For example, the closed rib areas surrounding the raised areas have been shown as ring-shaped. However, these rib areas can have any desired shape, e.g., octagonal, square, triangular or diamond-shaped. Moreover, while the connecting rib areas have been shown as linear, if desired they could be curved or have any desired shape.
Additionally, one or more additional layers can be applied to the loop material, e.g., in a post-process, for reinforcement or to provide other desired properties. Suitable additional layers include reinforcing scrims, glass filaments, pressure sensitive adhesives, and foams. These layers can be applied by any suitable method, e.g., by coating, laminating, or adhering.
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|U.S. Classification||428/89, 24/450, 24/452|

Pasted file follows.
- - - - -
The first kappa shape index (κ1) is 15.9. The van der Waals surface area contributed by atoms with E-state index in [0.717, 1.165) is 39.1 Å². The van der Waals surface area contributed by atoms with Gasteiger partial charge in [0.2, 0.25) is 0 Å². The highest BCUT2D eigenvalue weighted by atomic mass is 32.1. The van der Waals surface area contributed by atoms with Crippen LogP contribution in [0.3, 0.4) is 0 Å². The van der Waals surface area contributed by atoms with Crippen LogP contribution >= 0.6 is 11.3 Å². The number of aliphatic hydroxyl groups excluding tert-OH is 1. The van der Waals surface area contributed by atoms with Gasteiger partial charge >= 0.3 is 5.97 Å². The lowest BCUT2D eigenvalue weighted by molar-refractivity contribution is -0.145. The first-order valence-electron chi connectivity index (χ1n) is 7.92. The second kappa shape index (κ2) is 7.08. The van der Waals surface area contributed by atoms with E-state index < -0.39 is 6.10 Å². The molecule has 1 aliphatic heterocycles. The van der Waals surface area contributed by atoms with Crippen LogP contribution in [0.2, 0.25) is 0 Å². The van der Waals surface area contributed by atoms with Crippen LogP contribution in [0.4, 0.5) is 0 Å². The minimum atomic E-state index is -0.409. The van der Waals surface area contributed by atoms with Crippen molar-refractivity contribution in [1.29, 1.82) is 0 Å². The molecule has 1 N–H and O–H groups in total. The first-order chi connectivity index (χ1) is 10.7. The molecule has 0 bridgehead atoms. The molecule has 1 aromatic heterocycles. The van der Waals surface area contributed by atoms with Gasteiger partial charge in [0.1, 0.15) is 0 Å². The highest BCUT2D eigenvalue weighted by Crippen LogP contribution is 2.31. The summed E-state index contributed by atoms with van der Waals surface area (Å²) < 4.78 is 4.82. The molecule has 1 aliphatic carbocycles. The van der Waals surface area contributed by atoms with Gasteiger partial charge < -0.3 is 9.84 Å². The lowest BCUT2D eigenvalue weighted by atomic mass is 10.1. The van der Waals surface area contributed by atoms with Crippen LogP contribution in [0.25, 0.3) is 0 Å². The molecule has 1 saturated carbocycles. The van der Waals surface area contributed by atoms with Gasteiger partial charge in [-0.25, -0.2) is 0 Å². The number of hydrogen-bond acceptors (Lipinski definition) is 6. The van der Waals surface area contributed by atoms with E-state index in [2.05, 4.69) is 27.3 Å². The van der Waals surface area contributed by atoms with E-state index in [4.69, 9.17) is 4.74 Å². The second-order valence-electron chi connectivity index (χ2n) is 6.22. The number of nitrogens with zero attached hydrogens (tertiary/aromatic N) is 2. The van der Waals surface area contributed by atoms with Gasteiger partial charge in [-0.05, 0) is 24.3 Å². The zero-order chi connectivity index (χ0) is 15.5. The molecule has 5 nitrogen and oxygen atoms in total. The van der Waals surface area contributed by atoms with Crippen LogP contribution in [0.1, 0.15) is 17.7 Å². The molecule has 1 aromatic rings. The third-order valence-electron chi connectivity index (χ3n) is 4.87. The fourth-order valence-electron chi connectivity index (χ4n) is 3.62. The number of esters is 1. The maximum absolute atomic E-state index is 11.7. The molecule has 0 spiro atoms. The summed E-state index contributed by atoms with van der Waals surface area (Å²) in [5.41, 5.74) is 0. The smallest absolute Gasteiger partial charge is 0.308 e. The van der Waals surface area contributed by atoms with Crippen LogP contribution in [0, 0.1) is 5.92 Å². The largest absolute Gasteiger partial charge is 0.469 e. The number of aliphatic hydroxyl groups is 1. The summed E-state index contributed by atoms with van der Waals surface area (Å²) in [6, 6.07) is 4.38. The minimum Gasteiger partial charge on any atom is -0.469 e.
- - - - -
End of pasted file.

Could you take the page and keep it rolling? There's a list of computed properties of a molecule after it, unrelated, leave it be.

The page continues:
|International Classification||D04H13/00, D04H3/14, D04H1/54, D04H11/08, D04H11/00, A44B18/00|
|Cooperative Classification||Y10T428/23936, D04H11/08, D04H13/007, Y10T24/2792, A44B18/0011, D04H11/00, Y10T24/2775, D04H1/5405, D04H3/14|
|European Classification||D04H1/54B, D04H13/00B5, D04H3/14, D04H11/08, A44B18/00C4, D04H11/00|
|Jun 9, 2005||AS||Assignment|
Owner name: VELCRO INDUSTRIES B.V., NETHERLANDS ANTILLES
Free format text: ASSIGNMENT OF ASSIGNORS INTEREST;ASSIGNORS:PROVOST, GEORGE A.;SHEPARD, WILLIAM H.;REEL/FRAME:016318/0934
Effective date: 20050601
|Feb 17, 2009||CC||Certificate of correction|
|Apr 18, 2011||FPAY||Fee payment|
Year of fee payment: 4
|Apr 16, 2015||FPAY||Fee payment|
Year of fee payment: 8